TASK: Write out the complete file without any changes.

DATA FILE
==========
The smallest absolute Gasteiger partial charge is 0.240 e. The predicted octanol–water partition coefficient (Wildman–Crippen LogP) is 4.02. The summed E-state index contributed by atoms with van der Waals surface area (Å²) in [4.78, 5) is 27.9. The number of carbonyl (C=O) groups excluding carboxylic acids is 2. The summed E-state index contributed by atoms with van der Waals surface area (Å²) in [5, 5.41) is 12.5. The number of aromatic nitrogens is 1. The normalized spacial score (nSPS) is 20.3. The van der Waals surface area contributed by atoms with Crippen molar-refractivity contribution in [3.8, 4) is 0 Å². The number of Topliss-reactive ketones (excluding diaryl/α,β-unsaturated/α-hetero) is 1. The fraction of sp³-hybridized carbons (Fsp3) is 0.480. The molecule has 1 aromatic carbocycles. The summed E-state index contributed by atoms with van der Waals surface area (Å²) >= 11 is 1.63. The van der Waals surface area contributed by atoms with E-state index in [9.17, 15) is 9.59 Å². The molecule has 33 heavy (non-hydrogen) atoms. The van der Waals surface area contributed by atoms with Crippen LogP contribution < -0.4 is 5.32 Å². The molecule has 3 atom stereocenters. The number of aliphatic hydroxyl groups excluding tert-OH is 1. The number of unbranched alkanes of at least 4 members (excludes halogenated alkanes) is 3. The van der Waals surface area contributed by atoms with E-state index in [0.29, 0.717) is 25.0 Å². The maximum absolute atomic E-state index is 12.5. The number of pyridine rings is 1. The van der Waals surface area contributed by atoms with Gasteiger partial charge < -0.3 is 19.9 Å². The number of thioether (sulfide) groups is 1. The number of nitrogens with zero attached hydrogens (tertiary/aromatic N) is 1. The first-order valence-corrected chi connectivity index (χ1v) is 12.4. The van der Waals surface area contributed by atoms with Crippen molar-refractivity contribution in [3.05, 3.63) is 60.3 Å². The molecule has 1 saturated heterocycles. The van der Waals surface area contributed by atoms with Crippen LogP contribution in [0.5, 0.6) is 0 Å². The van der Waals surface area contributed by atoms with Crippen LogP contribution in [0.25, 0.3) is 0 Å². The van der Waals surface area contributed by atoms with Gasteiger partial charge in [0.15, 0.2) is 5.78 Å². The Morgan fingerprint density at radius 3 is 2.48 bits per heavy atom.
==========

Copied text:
The smallest absolute Gasteiger partial charge is 0.240 e. The predicted octanol–water partition coefficient (Wildman–Crippen LogP) is 4.02. The summed E-state index contributed by atoms with van der Waals surface area (Å²) in [4.78, 5) is 27.9. The number of carbonyl (C=O) groups excluding carboxylic acids is 2. The summed E-state index contributed by atoms with van der Waals surface area (Å²) in [5, 5.41) is 12.5. The number of aromatic nitrogens is 1. The normalized spacial score (nSPS) is 20.3. The van der Waals surface area contributed by atoms with Crippen molar-refractivity contribution in [3.8, 4) is 0 Å². The number of Topliss-reactive ketones (excluding diaryl/α,β-unsaturated/α-hetero) is 1. The fraction of sp³-hybridized carbons (Fsp3) is 0.480. The molecule has 1 aromatic carbocycles. The summed E-state index contributed by atoms with van der Waals surface area (Å²) >= 11 is 1.63. The van der Waals surface area contributed by atoms with E-state index in [9.17, 15) is 9.59 Å². The molecule has 33 heavy (non-hydrogen) atoms. The van der Waals surface area contributed by atoms with Crippen LogP contribution < -0.4 is 5.32 Å². The molecule has 3 atom stereocenters. The number of aliphatic hydroxyl groups excluding tert-OH is 1. The number of unbranched alkanes of at least 4 members (excludes halogenated alkanes) is 3. The van der Waals surface area contributed by atoms with E-state index in [0.29, 0.717) is 25.0 Å². The maximum absolute atomic E-state index is 12.5. The number of pyridine rings is 1. The van der Waals surface area contributed by atoms with Gasteiger partial charge < -0.3 is 19.9 Å². The number of thioether (sulfide) groups is 1. The number of nitrogens with zero attached hydrogens (tertiary/aromatic N) is 1. The first-order valence-corrected chi connectivity index (χ1v) is 12.4. The van der Waals surface area contributed by atoms with Crippen molar-refractivity contribution in [3.05, 3.63) is 60.3 Å². The molecule has 1 saturated heterocycles. The van der Waals surface area contributed by atoms with Crippen LogP contribution in [0.5, 0.6) is 0 Å². The van der Waals surface area contributed by atoms with Crippen LogP contribution in [0.25, 0.3) is 0 Å². The van der Waals surface area contributed by atoms with Gasteiger partial charge in [0.15, 0.2) is 5.78 Å². The Morgan fingerprint density at radius 3 is 2.48 bits per heavy atom.